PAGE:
# Analytical Ability

1. Jan 8, 2004

### himanshu121

How one can find the solution to $$x^y+y^x=100$$ Where x,y belong to integers?

2. Jan 8, 2004

### HallsofIvy

Staff Emeritus
I can't answer how one would solve such an equation in general!

However, as soon as I saw that "100" on the right side of the equation, I thought "64+ 36= 82+ 62= 100".
(Think 3-4-5 right triangle.)

Hmmm, 8= 23 so 82= (23)2= 26.

Sure enough, 26+ 62= 100.

x= 2, y= 6 is a solution.

3. Jan 8, 2004

### himanshu121

I got another solution apart from(2,6)
It can also be (x=1,y=99)

I believe there is no other way than churning the combination of numbers out of the mind

Also, we got 1 equation and two variables

4. Jan 8, 2004

### NateTG

Well, let's take a quick look:

Clearly $$x$$ and $$y$$ must be greater than or equal to zero. If one is less than zero, there is a fractional part, if both are less than zero, the sum is on the interval $$(-2,0)$$.

So, we have:
$$x=0$$ no solution.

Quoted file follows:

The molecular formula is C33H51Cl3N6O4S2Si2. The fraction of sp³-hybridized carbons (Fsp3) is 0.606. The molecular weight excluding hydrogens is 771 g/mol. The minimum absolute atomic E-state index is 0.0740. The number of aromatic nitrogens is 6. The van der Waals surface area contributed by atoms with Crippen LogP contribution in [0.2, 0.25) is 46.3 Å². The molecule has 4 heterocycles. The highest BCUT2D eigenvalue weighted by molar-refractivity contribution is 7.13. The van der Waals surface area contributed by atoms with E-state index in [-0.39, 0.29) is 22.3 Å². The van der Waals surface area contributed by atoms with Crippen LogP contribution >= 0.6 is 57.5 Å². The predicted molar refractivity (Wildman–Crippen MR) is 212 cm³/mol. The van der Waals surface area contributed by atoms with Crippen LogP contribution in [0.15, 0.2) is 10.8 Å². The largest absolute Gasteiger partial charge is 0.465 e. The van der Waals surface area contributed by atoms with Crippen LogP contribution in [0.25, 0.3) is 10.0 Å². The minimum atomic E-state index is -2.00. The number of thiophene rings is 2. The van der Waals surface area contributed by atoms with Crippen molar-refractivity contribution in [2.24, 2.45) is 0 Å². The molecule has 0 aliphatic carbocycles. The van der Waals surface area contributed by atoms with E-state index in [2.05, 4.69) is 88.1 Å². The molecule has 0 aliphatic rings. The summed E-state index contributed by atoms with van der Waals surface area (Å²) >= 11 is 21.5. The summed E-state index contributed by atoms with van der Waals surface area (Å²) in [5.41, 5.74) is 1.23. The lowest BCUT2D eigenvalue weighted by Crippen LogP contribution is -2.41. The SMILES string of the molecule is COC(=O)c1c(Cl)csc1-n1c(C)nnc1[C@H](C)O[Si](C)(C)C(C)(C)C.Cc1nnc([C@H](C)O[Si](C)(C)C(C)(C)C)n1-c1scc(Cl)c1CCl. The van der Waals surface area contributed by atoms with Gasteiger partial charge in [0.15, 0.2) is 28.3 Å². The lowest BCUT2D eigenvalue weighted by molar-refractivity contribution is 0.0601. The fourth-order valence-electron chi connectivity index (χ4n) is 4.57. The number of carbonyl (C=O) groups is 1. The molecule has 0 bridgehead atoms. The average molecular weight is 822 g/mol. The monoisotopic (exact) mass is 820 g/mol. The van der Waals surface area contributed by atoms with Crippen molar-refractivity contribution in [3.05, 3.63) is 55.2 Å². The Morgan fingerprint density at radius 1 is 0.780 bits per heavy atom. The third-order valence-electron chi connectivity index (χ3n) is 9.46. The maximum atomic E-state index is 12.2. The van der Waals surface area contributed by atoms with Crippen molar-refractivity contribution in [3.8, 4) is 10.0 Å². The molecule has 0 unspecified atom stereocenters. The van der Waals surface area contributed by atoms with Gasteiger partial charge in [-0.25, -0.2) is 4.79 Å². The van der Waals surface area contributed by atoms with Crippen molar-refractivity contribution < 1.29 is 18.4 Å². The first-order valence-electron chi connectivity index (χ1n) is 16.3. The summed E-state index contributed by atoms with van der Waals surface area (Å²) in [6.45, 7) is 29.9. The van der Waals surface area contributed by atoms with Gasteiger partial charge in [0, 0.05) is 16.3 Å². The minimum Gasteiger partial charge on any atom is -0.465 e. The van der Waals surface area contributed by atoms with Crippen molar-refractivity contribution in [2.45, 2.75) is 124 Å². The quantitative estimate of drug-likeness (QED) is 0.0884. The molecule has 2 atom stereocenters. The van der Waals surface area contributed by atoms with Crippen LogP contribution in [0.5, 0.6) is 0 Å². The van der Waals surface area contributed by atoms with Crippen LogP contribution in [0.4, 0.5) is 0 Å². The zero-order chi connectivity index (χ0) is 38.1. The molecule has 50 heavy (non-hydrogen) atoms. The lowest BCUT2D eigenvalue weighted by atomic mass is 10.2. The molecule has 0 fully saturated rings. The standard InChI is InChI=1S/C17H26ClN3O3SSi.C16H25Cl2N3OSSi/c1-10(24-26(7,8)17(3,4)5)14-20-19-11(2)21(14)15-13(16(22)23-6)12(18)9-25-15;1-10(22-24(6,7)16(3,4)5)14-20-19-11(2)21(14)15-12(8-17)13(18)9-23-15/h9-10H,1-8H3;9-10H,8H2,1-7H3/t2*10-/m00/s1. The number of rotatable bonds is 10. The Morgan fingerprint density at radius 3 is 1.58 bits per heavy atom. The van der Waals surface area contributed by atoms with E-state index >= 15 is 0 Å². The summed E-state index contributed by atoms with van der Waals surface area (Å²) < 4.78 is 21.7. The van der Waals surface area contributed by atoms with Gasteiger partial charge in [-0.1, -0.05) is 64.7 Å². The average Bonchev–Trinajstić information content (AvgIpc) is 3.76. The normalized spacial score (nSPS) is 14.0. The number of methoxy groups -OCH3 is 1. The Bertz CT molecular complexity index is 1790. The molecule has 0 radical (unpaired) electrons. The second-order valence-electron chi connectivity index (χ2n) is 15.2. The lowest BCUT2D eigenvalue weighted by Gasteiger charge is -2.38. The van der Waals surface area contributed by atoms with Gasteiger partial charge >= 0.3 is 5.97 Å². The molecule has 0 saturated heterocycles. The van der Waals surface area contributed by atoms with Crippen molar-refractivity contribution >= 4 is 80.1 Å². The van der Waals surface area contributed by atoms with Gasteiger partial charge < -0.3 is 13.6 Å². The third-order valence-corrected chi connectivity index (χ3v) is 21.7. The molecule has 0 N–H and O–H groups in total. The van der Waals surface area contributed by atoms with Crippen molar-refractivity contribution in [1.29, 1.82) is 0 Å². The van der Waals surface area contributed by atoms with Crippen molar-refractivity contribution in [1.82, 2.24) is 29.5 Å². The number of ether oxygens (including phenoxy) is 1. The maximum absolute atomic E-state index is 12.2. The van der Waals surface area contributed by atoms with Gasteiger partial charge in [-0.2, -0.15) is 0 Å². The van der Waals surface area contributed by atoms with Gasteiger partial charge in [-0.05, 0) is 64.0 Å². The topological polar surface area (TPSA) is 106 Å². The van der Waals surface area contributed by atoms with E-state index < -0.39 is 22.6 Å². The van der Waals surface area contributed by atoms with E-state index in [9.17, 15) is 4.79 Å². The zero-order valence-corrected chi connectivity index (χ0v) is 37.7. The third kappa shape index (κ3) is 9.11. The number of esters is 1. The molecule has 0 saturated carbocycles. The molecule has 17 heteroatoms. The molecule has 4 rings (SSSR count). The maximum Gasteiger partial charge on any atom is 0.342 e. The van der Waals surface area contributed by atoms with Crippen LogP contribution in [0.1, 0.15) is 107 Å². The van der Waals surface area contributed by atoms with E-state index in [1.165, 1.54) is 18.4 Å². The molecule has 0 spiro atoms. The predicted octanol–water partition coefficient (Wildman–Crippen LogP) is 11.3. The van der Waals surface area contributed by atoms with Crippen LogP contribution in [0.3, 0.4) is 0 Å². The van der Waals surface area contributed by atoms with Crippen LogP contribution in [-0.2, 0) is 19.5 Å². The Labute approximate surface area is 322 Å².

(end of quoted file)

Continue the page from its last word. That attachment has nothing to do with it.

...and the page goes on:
$$x = 1 \rightarrow y=99$$
$$x = 2 \rightarrow y=6$$ (Thanks Halls)
$$x = 3$$ no solution.
Since $$x=3$$ we have $$x^y \in {1,3,9,27,81}$$ but none of those work since the complements mod 100 are not powers of the appropriate exponents.
$$x = 4[tex] no solution. [tex]x = 5[tex] no solution. [tex]x = 6 \rightarrow y=2$$
Now, since $$y$$ is monotone decreasing in the next solution, $$y\leq1$$ so it's
$$x=99 \rightarrpw y=1$$
since the solutions are symetric.

Which gives you a complete list of solutions in the integers:
(1,99),(2,6),(6,2),(99,1)

5. Jan 8, 2004

### himanshu121

Okay from reply of Halls and NateTG? I believe there is no general way

Anyway thanks Guys for using the symmetry and Mind

I do found the two solutions i was rather looking for framing the answers, NateTG's Explanation is good

6. Jan 9, 2004

### NateTG

Considering that you really only have to check about $$log n$$ values for $$x^y+y^x=n$$ it's really not so bad.

Consider that if $$x=y$$ then you have
$$2x^x=n[tex] so [tex]x ln x = ln \frac{n}{2}$$

So, you'd really only have to check up to $$x=8$$ or so for $$n=1000000$$

Unless n is really big (so big that it's not practical to store it on a computer) that approach will give you all possible solutions fairily quickly.

Unless you've got something very specific in mind, that's already a pretty good solution.

I suppose it would be good if you want to ask questions like:
Are there n with arbitrarily many solutions?
or something similar.